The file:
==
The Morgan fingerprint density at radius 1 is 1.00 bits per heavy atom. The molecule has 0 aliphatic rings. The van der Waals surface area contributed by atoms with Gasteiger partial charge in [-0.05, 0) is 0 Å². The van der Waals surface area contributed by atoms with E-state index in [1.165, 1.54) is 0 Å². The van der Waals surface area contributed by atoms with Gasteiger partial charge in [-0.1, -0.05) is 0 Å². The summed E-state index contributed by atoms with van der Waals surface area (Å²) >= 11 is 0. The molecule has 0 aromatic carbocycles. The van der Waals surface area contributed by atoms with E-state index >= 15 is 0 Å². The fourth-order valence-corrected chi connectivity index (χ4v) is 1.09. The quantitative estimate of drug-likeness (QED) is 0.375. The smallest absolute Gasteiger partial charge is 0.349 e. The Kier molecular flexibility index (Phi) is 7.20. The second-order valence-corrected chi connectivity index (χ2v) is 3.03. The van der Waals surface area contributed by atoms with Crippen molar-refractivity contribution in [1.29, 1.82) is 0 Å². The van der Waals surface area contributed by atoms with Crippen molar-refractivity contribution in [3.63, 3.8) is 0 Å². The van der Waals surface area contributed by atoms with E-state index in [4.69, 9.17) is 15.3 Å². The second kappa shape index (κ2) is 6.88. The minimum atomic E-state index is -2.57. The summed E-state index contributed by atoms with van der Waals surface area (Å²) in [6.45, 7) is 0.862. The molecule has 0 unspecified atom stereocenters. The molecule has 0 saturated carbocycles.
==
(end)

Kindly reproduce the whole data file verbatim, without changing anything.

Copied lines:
The Morgan fingerprint density at radius 1 is 1.00 bits per heavy atom. The molecule has 0 aliphatic rings. The van der Waals surface area contributed by atoms with Gasteiger partial charge in [-0.05, 0) is 0 Å². The van der Waals surface area contributed by atoms with E-state index in [1.165, 1.54) is 0 Å². The van der Waals surface area contributed by atoms with Gasteiger partial charge in [-0.1, -0.05) is 0 Å². The summed E-state index contributed by atoms with van der Waals surface area (Å²) >= 11 is 0. The molecule has 0 aromatic carbocycles. The van der Waals surface area contributed by atoms with E-state index >= 15 is 0 Å². The fourth-order valence-corrected chi connectivity index (χ4v) is 1.09. The quantitative estimate of drug-likeness (QED) is 0.375. The smallest absolute Gasteiger partial charge is 0.349 e. The Kier molecular flexibility index (Phi) is 7.20. The second-order valence-corrected chi connectivity index (χ2v) is 3.03. The van der Waals surface area contributed by atoms with Crippen molar-refractivity contribution in [1.29, 1.82) is 0 Å². The van der Waals surface area contributed by atoms with Crippen molar-refractivity contribution in [3.63, 3.8) is 0 Å². The van der Waals surface area contributed by atoms with E-state index in [4.69, 9.17) is 15.3 Å². The second kappa shape index (κ2) is 6.88. The minimum atomic E-state index is -2.57. The summed E-state index contributed by atoms with van der Waals surface area (Å²) in [6.45, 7) is 0.862. The molecule has 0 unspecified atom stereocenters. The molecule has 0 saturated carbocycles.